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Co-founder of Partners In Health Paul Farmer to speak Feb. 28

February 21, 2009

MIDDLEBURY, Vt. ? On Saturday, Feb. 28, medical anthropologist, physician and co-founder of Partners In Health Paul Farmer will deliver a lecture titled "Rethinking Health and Human Rights" in McCullough Social Space at 3 p.m., located in the McCullough Student Center on Old Chapel Road off College Street (Route 125). Live satellite feeds of the talk will take place in the Grille, also located in McCullough Student Center, and in Dana Auditorium, located in Sunderland Language Center on College Street (Route 125). The event is sponsored by the student-organizers of Middlebury College Activities Board's (MCAB) Speaker Series, and hosted by the MCAB Spring Symposium group, Middlebury Global Health Action Network.

A professor in the Harvard Medical School Global Health and Social Medicine Department, Farmer is also associate chief of the division of global health equity at Brigham and Women's Hospital. He is an attending physician in infectious diseases at Brigham and has served as medical director of L'Hôpital Bon Sauveur, a charity hospital in rural Haiti.

Partners In Health (PIH) is a Boston-based international nonprofit organization that provides direct health care services and undertakes research and advocacy activities on behalf of those who are sick and living in poverty. Twenty years ago, the organization set out to provide quality health care to a squatter community in central Haiti - the poorest region of the poorest country in the western hemisphere. Today, PIH works in ten countries spanning four continents, providing community-based treatment and social support to fight AIDS, tuberculosis, malaria, hunger and malnutrition.  

Farmer's work draws primarily on active clinical practice and focuses on diseases that disproportionately afflict the poor. Along with his many colleagues, he has pioneered community-based treatment strategies for AIDS and tuberculosis and has challenged the policymakers and critics who claim that quality health care is impossible to deliver in resource-poor settings.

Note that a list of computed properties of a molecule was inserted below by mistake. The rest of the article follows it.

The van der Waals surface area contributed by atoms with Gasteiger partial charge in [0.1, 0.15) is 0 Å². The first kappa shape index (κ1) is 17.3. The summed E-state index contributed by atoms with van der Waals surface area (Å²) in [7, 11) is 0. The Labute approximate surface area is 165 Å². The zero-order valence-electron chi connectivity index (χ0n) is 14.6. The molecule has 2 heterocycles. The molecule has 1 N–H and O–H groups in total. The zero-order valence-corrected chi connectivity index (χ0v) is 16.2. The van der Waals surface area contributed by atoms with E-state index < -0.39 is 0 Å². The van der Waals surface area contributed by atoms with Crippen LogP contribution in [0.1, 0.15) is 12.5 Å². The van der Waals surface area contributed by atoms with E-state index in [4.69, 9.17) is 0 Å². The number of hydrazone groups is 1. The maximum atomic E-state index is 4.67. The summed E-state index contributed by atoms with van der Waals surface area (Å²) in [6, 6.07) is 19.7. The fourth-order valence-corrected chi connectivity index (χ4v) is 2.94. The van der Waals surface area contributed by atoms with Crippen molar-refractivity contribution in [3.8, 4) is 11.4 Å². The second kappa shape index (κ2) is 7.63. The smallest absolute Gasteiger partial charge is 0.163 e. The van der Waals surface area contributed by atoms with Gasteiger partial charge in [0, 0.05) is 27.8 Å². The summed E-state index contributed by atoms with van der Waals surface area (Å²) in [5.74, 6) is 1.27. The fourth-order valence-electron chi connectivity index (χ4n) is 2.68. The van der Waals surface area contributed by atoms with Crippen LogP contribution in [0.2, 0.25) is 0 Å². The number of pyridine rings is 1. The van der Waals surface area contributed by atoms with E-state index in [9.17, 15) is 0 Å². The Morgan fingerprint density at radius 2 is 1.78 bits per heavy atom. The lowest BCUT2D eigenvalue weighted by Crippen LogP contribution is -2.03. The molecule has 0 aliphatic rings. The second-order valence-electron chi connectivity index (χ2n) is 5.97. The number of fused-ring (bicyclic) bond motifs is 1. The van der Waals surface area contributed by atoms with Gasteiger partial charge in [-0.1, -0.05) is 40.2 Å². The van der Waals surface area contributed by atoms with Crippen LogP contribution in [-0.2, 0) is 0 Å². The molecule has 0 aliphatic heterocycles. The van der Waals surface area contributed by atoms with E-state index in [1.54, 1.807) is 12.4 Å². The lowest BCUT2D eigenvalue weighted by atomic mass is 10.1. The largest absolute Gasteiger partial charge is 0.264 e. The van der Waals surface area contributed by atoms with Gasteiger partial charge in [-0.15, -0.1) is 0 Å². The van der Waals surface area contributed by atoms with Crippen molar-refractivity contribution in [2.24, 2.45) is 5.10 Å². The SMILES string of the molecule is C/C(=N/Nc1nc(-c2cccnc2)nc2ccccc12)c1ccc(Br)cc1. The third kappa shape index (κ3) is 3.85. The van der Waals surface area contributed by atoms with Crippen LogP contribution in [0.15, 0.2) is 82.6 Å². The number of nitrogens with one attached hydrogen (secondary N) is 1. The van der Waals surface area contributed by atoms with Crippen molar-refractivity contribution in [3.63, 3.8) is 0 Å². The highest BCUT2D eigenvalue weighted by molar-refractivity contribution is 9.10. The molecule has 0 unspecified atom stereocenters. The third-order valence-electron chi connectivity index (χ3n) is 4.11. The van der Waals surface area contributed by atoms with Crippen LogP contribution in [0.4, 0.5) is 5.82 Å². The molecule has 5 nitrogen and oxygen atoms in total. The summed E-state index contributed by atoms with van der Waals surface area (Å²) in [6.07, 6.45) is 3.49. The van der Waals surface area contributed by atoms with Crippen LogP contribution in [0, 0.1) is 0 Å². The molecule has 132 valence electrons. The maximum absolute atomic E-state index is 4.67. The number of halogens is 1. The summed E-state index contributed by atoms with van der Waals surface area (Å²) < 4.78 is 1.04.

He is the author or co-author of more than 100 scholarly publications, including "Pathologies of Power" (2003), "Infections and Inequalities" (1998), "The Uses of Haiti" (1994), and "AIDS and Accusation" (1992). In addition, he is co-editor of "Women, Poverty, and AIDS" (1996) and of "The Global Impact of Drug-Resistant Tuberculosis" (1999) and has written extensively about health and human rights and the role of social inequalities in determining the distribution and outcomes of infectious diseases.

Farmer is the recipient of the Jimmy and Rosalynn Carter Award for Humanitarian Contributions to the Health of Humankind from the National Foundation for Infectious Diseases, the Salk Institute Medal for Health and Humanity, the Duke University Humanitarian Award, the Margaret Mead Award from the American Anthropological Association, the American Medical Association's Outstanding International Physician (Nathan Davis) Award, the Heinz Humanitarian Award, and the Skoll Award for Social Entrepreneurship. In 1993, he was awarded a John D. and Catherine T. MacArthur Foundation "genius award" in recognition of his work. He holds a bachelor's degree from Duke University and both a medical and doctorate degree from Harvard University.

For more information, contact Diana Chiu at or the Middlebury College Campus Activities and Leadership office at 802-443-3103.